Such regulation would state that organic waste must be clean, source-separated and turned into high-quality, nutrient laden compost complying with the Australian Compost Standard and delivered to a farm within a given distance of the point of collection. Councils could be required to keep records of tonnage, quality and delivery.
Similarly all commercial waste collectors would be required to collect source- separated organic waste, with similar outcomes to the domestic collections. The Australian population and its Parliament through the Product Stewardship Act would protect the entire system under law.
Regulation is often seen as a last resort in a democracy. However, we already use regulation under law when driving on our roads, to constrain behavior and to pursue social outcomes.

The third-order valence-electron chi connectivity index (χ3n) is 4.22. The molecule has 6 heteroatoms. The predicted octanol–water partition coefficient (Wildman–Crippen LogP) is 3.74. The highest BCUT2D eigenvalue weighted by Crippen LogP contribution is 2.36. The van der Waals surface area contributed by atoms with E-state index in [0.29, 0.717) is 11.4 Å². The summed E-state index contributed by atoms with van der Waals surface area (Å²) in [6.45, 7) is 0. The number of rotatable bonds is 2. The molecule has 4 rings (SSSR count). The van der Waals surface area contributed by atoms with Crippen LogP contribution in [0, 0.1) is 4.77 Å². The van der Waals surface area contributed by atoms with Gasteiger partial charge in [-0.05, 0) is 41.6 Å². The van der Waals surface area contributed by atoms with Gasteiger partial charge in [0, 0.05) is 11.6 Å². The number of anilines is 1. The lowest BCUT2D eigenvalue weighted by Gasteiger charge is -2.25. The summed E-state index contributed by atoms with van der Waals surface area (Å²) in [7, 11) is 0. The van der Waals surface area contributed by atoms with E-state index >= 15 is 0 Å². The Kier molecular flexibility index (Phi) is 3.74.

The need to preserve our agricultural base is fundamental to the future of our national existence. The soil is the foundation stone of our human economy and the mother of us all. It’s protection and the awareness of the need for its protection should be enshrined in law.
Urban household and business in Australia spend $11 billion dollars annually on the management of waste.
Using precisely the same investment, the same vehicles, the same contractors and a lot more staff, we can separate out our organic waste and recyclables the same way that San Francisco and Scotland now do.
We can divert the funds we are putting in landfill into creating new jobs protecting our soils.
The extraction of organic waste as a clean source-separated product for use on farms, will mean that the ‘yuk’ factor is taken out of our mixed waste – it is when we mix food into our general waste that our waste problems begin.
Raising the awareness of the urban community of the farmer as the producer of their food is key to the nations future and future of us all.
The soil is our mother, it warrants our protection.